Watchdogs’ Bite Will Continue To Injure
November 9, 2015 Barbara Nastasi
Plan International USA faced a hurdle a few years back. Watchdog website Charity Navigator had given the organization a two-star rating (out of four) and a donor was prepared to stop giving as a result. During her 2015 Risk Summit workshop, “A Different Perspective: Understanding Charity ‘Watchdogs,’” Kitty Holt, Plan International USA’s ethics and compliance officer, shared tips on how to improve ratings and preserve donors, as the organization was ultimately successful in doing.
Charity watchdogs vary greatly from one another, Holt said, with differences ranging from whether or not ratings are voluntary to whether ratings are based on Form 990 data or donor feedback. What they share is the attention of donors, according to Holt.
Some 72 percent of donors stated that watchdogs greatly or moderately impact their likelihood of donating, Holt said, citing a 2014 Software Advice survey. A lack of a watchdog seal of approval greatly decreases the likelihood of making a donation for 66 percent of donors, according to the survey, with the Better Business Bureau’s Wise Giving Alliance seal carrying the most weight.
Holt said that she envisions watchdogs becoming more prevalent in the future as donors zero in on charities’ results. Nations without charity watchdogs are looking to the U.S. to potentially follow suit. With that in mind, Holt provided several tips to consider:
* Familiarize yourself with watchdogs’ standards and criteria and try to understand why your rating is what it is.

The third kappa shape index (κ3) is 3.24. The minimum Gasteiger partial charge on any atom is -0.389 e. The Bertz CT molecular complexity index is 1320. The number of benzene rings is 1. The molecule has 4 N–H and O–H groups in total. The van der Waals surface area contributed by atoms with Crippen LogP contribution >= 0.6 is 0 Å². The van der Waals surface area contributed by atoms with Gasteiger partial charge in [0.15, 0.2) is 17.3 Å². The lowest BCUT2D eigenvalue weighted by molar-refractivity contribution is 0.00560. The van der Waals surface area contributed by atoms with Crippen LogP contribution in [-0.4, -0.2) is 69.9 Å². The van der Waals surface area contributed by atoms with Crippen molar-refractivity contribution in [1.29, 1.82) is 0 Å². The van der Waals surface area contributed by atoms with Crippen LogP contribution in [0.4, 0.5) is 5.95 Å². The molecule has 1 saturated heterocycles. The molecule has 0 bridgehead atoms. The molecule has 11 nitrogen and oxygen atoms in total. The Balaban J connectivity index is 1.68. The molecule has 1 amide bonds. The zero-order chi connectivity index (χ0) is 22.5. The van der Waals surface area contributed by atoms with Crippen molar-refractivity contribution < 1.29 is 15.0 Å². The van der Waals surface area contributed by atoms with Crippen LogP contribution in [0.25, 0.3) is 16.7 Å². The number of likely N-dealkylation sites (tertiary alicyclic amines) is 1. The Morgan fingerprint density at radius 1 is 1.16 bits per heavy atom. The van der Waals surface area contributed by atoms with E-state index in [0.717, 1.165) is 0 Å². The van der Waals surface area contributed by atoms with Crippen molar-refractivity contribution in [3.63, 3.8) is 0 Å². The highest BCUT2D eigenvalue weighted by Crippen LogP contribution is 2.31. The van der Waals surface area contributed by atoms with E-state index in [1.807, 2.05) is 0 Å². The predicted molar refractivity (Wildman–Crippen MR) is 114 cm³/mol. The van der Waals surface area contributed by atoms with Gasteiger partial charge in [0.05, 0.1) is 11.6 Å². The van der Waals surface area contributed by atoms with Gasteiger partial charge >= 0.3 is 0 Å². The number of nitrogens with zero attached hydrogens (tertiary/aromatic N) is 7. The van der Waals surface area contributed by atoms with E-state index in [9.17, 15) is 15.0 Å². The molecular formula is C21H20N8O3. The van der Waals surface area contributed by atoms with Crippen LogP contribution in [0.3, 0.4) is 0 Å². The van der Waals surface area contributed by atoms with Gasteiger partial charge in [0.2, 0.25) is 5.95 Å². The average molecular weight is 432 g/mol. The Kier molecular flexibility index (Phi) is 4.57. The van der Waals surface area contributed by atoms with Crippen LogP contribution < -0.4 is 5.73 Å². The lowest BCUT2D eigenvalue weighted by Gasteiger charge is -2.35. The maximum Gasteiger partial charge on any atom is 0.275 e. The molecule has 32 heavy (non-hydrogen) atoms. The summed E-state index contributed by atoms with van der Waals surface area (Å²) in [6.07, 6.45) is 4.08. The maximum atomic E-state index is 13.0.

* Develop and use a model that can forecast the organization’s rating for a given watchdog. With such a model, organizations can plug in a new budget and avoid being surprised by corresponding effects on its rating.
* Perform a dry run of questions before seeking accreditation with a particular group.
* Get to know your evaluators and share concerns. Some watchdogs are in the process of tweaking evaluation formulas based on input from organizations.
* Have a cross-functioning team prepare a detailed write-up for Schedule O of the Form 990. Some watchdogs base ratings on the Form 990 and information included in Schedule O might provide deeper perspective into an organization’s operations.
* Build policy based on ratings. An organization, for instance, might prioritize the maintenance of a certain rating level from a particular watchdog as part of its cause marketing policy.
* Know when to say when. If your organization is bound not to perform well with a particular element of an evaluation process, don’t dwell. Focus on other portions.
* Prepare letters and talking points for donors in advance of positive or negative changes in rating.
* Seek out help if necessary. There are organizations available that are experienced in helping improve watchdog ratings.